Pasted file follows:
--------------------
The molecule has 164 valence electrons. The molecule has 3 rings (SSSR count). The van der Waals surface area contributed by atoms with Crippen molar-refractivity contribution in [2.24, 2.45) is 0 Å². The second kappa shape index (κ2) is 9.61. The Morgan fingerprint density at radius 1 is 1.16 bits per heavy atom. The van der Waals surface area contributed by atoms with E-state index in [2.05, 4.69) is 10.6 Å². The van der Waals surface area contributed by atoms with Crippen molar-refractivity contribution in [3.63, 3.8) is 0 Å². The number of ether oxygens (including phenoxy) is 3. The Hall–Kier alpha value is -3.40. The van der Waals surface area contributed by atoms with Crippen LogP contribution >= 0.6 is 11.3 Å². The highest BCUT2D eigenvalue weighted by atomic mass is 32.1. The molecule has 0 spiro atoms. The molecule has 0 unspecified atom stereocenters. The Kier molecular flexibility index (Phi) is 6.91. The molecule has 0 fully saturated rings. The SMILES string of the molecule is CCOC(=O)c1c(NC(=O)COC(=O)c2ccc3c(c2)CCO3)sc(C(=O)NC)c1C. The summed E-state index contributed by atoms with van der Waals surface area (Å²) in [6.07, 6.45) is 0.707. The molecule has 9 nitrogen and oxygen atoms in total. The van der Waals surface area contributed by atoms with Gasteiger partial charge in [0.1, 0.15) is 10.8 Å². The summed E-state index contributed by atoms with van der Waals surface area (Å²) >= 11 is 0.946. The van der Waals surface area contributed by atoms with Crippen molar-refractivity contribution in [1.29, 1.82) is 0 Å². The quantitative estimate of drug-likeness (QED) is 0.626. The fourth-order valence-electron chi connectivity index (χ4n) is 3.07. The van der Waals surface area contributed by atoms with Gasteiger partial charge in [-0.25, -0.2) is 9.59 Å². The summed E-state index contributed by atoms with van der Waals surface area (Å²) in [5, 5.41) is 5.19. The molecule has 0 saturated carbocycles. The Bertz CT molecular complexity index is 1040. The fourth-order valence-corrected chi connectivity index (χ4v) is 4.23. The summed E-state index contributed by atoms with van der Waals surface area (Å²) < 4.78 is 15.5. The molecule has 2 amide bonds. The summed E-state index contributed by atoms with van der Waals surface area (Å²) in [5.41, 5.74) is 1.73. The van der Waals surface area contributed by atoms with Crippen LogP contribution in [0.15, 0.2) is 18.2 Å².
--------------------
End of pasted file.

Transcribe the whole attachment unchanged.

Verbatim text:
The molecule has 164 valence electrons. The molecule has 3 rings (SSSR count). The van der Waals surface area contributed by atoms with Crippen molar-refractivity contribution in [2.24, 2.45) is 0 Å². The second kappa shape index (κ2) is 9.61. The Morgan fingerprint density at radius 1 is 1.16 bits per heavy atom. The van der Waals surface area contributed by atoms with E-state index in [2.05, 4.69) is 10.6 Å². The van der Waals surface area contributed by atoms with Crippen molar-refractivity contribution in [3.63, 3.8) is 0 Å². The number of ether oxygens (including phenoxy) is 3. The Hall–Kier alpha value is -3.40. The van der Waals surface area contributed by atoms with Crippen LogP contribution >= 0.6 is 11.3 Å². The highest BCUT2D eigenvalue weighted by atomic mass is 32.1. The molecule has 0 spiro atoms. The molecule has 0 unspecified atom stereocenters. The Kier molecular flexibility index (Phi) is 6.91. The molecule has 0 fully saturated rings. The SMILES string of the molecule is CCOC(=O)c1c(NC(=O)COC(=O)c2ccc3c(c2)CCO3)sc(C(=O)NC)c1C. The summed E-state index contributed by atoms with van der Waals surface area (Å²) in [6.07, 6.45) is 0.707. The molecule has 9 nitrogen and oxygen atoms in total. The van der Waals surface area contributed by atoms with Gasteiger partial charge in [0.1, 0.15) is 10.8 Å². The summed E-state index contributed by atoms with van der Waals surface area (Å²) >= 11 is 0.946. The van der Waals surface area contributed by atoms with Crippen molar-refractivity contribution in [1.29, 1.82) is 0 Å². The quantitative estimate of drug-likeness (QED) is 0.626. The fourth-order valence-electron chi connectivity index (χ4n) is 3.07. The van der Waals surface area contributed by atoms with Gasteiger partial charge in [-0.25, -0.2) is 9.59 Å². The summed E-state index contributed by atoms with van der Waals surface area (Å²) in [5, 5.41) is 5.19. The molecule has 0 saturated carbocycles. The Bertz CT molecular complexity index is 1040. The fourth-order valence-corrected chi connectivity index (χ4v) is 4.23. The summed E-state index contributed by atoms with van der Waals surface area (Å²) < 4.78 is 15.5. The molecule has 2 amide bonds. The summed E-state index contributed by atoms with van der Waals surface area (Å²) in [5.41, 5.74) is 1.73. The van der Waals surface area contributed by atoms with Crippen LogP contribution in [0.15, 0.2) is 18.2 Å².